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UK Capacity Market suspension: Gov’t, European Commission ‘working closely’ to resolve issues

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The UK government is seeking the “most rapid and effective path” towards a potential re-opening of the Capacity Market (CM), but has failed to determine the consequences if a negative decision is forthcoming.

Today the Department for Business, Energy and Industrial Strategy (BEIS) published a fresh update on the Capacity Market’s standing some three weeks after it was plunged into doubt following a landmark ruling from the European Court of Justice. The CM has been seen as one of a number of possible routes to market for large-scale and even distributed battery storage systems, with contracts varying in length up to 15 years. The payment mechanism is intended to ensure there is sufficient capacity to meet network demand, especially in winter months. 

After hearing a challenge from UK energy tech company Tempus Energy, the ECJ found that the European Commission had failed to properly investigate the terms of the Capacity Market mechanism when it was granted state aid clearance and, as a result, ruled that it should be suspended pending a formal investigation.

The government has today said that it is “working closely” with the European Commission on the necessary steps for the matter to be investigated as soon as possible.

“We are exploring… the most rapid and effective path to conduct the formal investigation into the scheme in a way that meets all process requirements referred to in the judgement,” the update reads.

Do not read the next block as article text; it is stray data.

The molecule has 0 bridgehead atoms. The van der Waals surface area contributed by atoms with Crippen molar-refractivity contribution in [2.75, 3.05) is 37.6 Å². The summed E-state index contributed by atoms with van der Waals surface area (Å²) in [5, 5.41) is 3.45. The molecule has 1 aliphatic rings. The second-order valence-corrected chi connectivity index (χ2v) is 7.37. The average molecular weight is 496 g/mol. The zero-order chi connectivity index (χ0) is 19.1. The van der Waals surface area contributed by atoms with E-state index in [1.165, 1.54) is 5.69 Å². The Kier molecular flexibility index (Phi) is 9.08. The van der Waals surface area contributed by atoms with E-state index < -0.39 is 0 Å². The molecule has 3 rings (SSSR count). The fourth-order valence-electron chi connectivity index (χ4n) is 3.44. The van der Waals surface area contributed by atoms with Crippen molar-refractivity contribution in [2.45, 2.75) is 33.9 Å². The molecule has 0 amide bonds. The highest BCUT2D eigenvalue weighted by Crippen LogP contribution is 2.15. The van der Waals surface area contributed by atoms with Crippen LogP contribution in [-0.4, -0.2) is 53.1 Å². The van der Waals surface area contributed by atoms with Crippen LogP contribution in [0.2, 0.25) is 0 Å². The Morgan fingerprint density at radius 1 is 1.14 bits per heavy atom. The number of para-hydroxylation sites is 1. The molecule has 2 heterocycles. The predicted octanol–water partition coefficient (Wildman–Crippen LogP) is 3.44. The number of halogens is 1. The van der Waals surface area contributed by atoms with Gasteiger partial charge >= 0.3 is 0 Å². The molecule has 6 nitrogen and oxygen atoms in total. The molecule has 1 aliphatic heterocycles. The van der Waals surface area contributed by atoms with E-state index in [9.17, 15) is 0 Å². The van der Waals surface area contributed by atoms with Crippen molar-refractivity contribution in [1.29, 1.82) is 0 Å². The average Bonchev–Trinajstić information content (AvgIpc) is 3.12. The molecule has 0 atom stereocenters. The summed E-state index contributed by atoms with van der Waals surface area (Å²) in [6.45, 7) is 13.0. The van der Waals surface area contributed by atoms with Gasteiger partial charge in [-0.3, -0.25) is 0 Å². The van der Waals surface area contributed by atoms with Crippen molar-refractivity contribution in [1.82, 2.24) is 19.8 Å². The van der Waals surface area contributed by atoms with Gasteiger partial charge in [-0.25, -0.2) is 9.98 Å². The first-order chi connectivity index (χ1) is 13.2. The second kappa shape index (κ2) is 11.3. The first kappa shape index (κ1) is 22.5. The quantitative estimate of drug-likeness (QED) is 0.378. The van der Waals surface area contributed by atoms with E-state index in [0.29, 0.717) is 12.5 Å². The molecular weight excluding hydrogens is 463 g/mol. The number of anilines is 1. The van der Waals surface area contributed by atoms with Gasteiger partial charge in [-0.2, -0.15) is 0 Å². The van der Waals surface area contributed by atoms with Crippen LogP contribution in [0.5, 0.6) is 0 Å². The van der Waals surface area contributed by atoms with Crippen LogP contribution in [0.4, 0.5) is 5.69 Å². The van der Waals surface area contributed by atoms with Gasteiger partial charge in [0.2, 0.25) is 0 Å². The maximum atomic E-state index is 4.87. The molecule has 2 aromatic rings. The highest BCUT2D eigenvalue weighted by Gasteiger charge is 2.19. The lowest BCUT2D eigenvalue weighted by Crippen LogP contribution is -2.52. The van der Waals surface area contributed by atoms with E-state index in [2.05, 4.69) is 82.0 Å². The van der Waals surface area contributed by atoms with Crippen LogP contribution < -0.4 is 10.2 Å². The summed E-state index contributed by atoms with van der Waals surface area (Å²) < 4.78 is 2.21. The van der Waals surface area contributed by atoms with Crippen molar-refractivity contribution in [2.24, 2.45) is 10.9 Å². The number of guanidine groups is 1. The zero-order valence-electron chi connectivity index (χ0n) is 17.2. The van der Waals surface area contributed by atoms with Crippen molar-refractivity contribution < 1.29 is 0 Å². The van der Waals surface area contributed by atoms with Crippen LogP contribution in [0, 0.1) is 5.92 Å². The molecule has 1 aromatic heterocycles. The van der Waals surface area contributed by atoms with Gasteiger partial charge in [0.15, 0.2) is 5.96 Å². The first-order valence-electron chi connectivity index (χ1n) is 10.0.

It goes on to state that the Commission expects to issue an opening decision to open the formal investigation early next year.

However the crux of the matter will ultimately fall on the outcome of the investigation, and the update confirms that should that outcome be positive, all payments granted under the Capacity Market mechanism prior to the judgement would be considered compatible and would not seek to be recovered.

Furthermore, the results of all auctions to date would stand, and further auctions could be held.

But crucially, the government has failed to signal the possible outcomes should another verdict be reached.

In guidance published at the time of the verdict, BEIS refused to rule out the possibility of Capacity Market payments made until now being recovered should the investigation conclude that the state aid payments had been made illegally.

Today’s statement also included confirmation that BEIS has instructed National Grid to continue operating the Capacity Market scheme in the interim, procuring capacity but without the issuing of payments.

Capacity providers are in line to be eligible for deferred payments following the standstill period, subject to the mechanism being re-issued with state aid clearance.

There will also be a T-1 top-up auction next summer to procure capacity for the winter period 2019/2020, with a consultation on the matter due out shortly.

Frank Gordon, head of policy at the Renewable Energy Association, said the trade body welcome the clarification, but questioned whether the intention to hold a top-up auction this summer was plausible considering the necessary processes.

“We believe the Capacity Market to be a fundamentally flawed scheme, one that prejudices dirty diesel generation and fossil fuel plants over modern clean technologies whilst not addressing the value for money and decarbonisation objectives for the UK’s energy system. We agree that in principle though that the market should remain in place for existing projects in the immediate term.

“We are encouraged by the degree of clarity the government has offered here today as the ECJ’s ruling has created significant uncertainty for the impacted developers and wider power system alike,” he said.

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